Voting With Your Food Dollars

farmer holding a sleeping piglet
The American food system has progressively moved to a system full of disconnects. Not just from one part of the equation, honestly, it’s all parts. This post is not about seeking a debate. If anyone knows me, you know that I’m not doing what we do because I’m an Ag-tivist. Reality is, if we are arguing about the quality of food, this shows our hand to truly the first world problems that we face when people around the world are starving for food. They aren’t picky, they just need food.

Conventional farms feed the vast majority of the population in the United States. We have created massive cities that have pushed the small family farms to the far reaches of those cities. Today, consumers want cheap food. Concentrated Animal Feeding Operations (CAFO’s) help greatly with this. Packing animals into smaller spaces with controlled environments, means greater feed conversions resulting in more gain per pound of feed consumed. This helps to lower input costs, speed up production, and produce more pounds per square foot. Through these production models and government subsidies, conventional farmers now have the average American grocery bill accounting for less than 10% of their gross income. (The rest of the world is around 30%). This is an amazing feat but also carries a lot of unintended consequences.

The disconnect happens here. It’s what we call profit maximization over profitability. Every business has to be profitable, but maximizing those profits means eyeing every penny and trying to squeeze every ounce of life out of it. This means we neglect the deeper issues of animal welfare. The deeper issues of employee happiness at the workplace. Yes, the animals in CAFO’s are kept alive. They have shelter, food, water and controlled environments. But are they happy? Are the natural instincts these animals have allowed to be expressed? Having the freedom to use the tools they were given, that makes them who they are. A pig to root, waller, run around in the environment of the season. A chicken to scratch, hunt bugs, eat grass, and be the tiny velociraptors they are. Calves and lambs being able to graze green forage, using their amazing multi stomachs and rumen to convert grass into protein. The ability to have space. To have fresh air. To roam, run, soak up the sun or sit in the shade. Choices. It boils down to choices.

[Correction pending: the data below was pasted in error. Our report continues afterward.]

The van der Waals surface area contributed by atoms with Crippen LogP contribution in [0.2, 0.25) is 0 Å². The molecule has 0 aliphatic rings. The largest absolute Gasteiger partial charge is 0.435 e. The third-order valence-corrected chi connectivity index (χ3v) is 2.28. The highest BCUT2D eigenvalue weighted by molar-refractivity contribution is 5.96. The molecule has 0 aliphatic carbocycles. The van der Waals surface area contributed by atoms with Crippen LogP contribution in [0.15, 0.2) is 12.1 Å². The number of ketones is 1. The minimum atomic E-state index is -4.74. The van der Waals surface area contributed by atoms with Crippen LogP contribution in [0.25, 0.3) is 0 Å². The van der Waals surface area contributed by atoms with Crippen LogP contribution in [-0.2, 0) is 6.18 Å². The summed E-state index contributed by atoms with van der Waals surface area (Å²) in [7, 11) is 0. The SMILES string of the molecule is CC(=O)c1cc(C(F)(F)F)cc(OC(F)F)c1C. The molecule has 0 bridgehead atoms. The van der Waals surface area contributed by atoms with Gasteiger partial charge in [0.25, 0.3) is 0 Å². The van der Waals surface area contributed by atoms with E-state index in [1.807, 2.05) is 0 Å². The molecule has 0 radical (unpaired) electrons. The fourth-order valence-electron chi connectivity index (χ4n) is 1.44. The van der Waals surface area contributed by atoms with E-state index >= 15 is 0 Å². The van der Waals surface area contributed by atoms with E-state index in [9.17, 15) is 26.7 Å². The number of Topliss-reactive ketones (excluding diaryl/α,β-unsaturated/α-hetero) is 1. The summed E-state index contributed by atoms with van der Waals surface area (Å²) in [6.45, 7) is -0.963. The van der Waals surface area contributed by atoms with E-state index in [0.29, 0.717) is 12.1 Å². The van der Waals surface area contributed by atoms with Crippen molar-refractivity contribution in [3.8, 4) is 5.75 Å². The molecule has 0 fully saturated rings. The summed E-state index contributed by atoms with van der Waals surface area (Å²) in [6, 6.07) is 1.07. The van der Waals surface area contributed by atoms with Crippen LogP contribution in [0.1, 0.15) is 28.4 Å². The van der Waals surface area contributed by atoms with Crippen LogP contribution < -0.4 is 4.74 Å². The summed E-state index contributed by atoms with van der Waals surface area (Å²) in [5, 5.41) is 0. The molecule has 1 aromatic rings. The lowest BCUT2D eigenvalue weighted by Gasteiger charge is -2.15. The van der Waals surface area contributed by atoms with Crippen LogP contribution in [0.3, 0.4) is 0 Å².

Listen. Whether we like it or not, we as humans are the apex predator in the food chain. We have thumbs yes, but the ability to think beyond simply being instinctual is what separates us. Every animal in nature will eventually be eaten. It’s a fact. It ain’t called the circle of life for nothing. Little things get eaten by bigger things. Bigger things that have no enemies end up getting eaten by the little things when they die. But eventually, all will be eaten. Even if we think we can thwart that by burying death. The worms will eventually win. So this desire to end the eating of all meat is going against nature itself. There will always be meat eaters and those meat eaters will eventually eat other meat eaters and things that only eat plants. It’s just how it works. But, as those who facilitate the production of these animals, removing them from nature and onto “farms” there are those who strive to do better.

So this is where the rubber meets the road. We aren’t here to tell you that the American conventional food model should go away. Reality is, a vast majority of the population vote 3 times daily to fund it and keep it going strong. From your grocery store choices, fast food choices, restaurant choices, concession stand choices, and heck, gas station choices. Everyday we are flooded with choices. Most of which are fueled by how much money something is worth to us. Many people feel they can’t afford higher quality food. I’m not here to tell you I know their situation better than themselves. However, for those who feel there has to be a better, more responsible way, we are here for you. Understanding that all animals were designed to eventually feed someone (if not you then the worms) we want to create an environment for our animals that allows them to have choices. Choices to live their lives in a way that gives them the freedom to express their natural instincts. Yes, eventually there will be a day when they must be harvested (we like to call this their “one bad day”) but up until that day we want them to have a fulfilled life of happiness and comfort. Sounds silly saying that for animals that you know will eventually be eaten but call us crazy then. If you are going to take the life of another living thing, we ought to try and honor them in every way possible. This teaches us to be less wasteful, less disconnected, and more appreciative of what we tend to give no thought to. The feeding of our families.

Eating shouldn’t me mindless. It’s probably the only thing we do at least 3 times a day. For those of you who want something different, we are here for you. Our farm is 100% certified transparent and our goal is to connect you fully with the food system you’re investing in. A true community through food supporting food with a story. For those of you who are happy with where you are at, you’re grown, so you do you. I’m not here to debate. Like I said, we should count our blessings for getting to live in a country that has so many food choices. But let’s all agree that it can always improve. We are the investors that keep all food systems going so let’s invest wisely.

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